Compounding matters, Gay’s absence coincided with the Grizzlies winning their first playoff game and series in 2011, and as an 8 seed over a 1 seed to boot. As my main man John Hugar pointed out the other day, if the Grizzlies were capable of going that far without him, why did they even need him in the first place?Losing in the first round to the Clippers in 2012 sealed Gay’s fate, even if the hammer didn’t fall until early 2013.
I didn’t want to write this piece the day of the trade or even a week after the trade. I wanted to wait and see how the pieces jelled together to be fair to each side.
In my opinion, the Grizzlies got exactly what they needed as part of a Gay deal. They got another small forward to step in that was ready to play (Tayshaun Prince, an underrated veteran), another big man to come off the bench (Ed Davis), and a bench shooter to replace Wayne Ellington (Austin Daye). It seems like the Grizzlies really just moved a bunch of pieces around, but I truly believe that this new-look team is better than the one Memphis had before the Cleveland trade and certainly the time between the Cleveland and Toronto deal.
Daye has been the most interesting development of either trade, however. The Pistons decided to give up on him and ship him out and he’s flourished off the bench in Memphis as he’s been rewarded with consistent playing time and arguably become the Grizzlies’ most consistent three-point shooter already.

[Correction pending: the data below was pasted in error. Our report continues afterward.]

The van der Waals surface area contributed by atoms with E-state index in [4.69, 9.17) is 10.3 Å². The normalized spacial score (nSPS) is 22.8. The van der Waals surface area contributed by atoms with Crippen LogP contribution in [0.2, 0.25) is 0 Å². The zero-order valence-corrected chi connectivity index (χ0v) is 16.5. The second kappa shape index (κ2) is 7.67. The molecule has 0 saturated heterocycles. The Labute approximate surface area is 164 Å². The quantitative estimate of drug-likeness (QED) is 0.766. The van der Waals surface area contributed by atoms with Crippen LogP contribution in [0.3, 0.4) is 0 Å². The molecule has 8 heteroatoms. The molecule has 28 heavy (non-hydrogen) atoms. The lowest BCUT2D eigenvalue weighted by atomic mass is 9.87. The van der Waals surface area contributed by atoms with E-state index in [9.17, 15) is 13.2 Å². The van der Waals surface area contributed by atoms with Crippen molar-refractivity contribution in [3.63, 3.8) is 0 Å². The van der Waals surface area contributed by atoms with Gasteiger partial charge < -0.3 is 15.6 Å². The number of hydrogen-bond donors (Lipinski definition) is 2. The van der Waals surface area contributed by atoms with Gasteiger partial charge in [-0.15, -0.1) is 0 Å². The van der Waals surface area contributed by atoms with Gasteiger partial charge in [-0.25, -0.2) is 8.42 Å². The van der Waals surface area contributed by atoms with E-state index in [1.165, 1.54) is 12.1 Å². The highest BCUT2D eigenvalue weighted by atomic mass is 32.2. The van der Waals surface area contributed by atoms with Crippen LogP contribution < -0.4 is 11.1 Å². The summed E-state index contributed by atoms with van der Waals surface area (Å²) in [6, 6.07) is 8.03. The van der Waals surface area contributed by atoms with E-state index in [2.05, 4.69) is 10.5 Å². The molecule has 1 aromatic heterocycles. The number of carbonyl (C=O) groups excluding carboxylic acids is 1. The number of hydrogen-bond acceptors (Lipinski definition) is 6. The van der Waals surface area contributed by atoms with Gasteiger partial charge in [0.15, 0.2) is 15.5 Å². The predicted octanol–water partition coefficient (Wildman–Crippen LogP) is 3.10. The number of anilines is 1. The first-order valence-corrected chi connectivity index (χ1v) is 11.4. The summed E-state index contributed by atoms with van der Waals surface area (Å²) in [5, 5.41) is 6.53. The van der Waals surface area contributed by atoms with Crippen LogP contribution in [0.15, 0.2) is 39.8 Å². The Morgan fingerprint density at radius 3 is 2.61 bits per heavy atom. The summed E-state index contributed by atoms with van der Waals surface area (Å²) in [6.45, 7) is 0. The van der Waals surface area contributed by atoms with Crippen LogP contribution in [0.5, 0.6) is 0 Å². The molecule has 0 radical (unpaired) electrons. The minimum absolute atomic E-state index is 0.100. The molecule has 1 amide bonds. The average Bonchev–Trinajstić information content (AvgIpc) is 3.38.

Most importantly, the Grizzlies are no longer paying the luxury tax for a team that had a ceiling that ends in the second round. They could still easily make the second round of the playoffs (and maybe the Conference Finals if things broke really right) and now they’re doing so, and doing that on a budget that they can sustain.
I also liked the deal for the Raptors, as well. They traded an expiring contract and a young big that was part of a crowded frontcourt for a guy that has played extremely well since coming over, even hitting a few game-winning shots for them. His shooting percentage hasn’t been that great, but on a lot of nights, he’s the guy that has to get going if the Raptors want to win. In Memphis, he was really the Grizzlies’ third option but he still thought he was their first. That’s where the disconnect began.
In a way, the Raptors and Grizzlies both won the trade. The Raptors turned two guys that were probably not part of their long-term plan into a guy that probably does. The Grizzlies turned an expendable piece into three key contributors (even if Davis hasn’t found his way into the rotation at the moment) and saved some money in the process.
More importantly, they didn’t hurt the ceiling of their team. The Grizzlies had the “core four” together last year and didn’t escape the first round of the playoffs. While they ran the offense through Marc Gasol and Zach Randolph, they reached the second round and almost made the Conference Finals. No matter how you shake it, the Grizzlies have just been better without Rudy Gay on the floor. It is possible that two teams can win a trade, and so far it seems like this was one of those cases.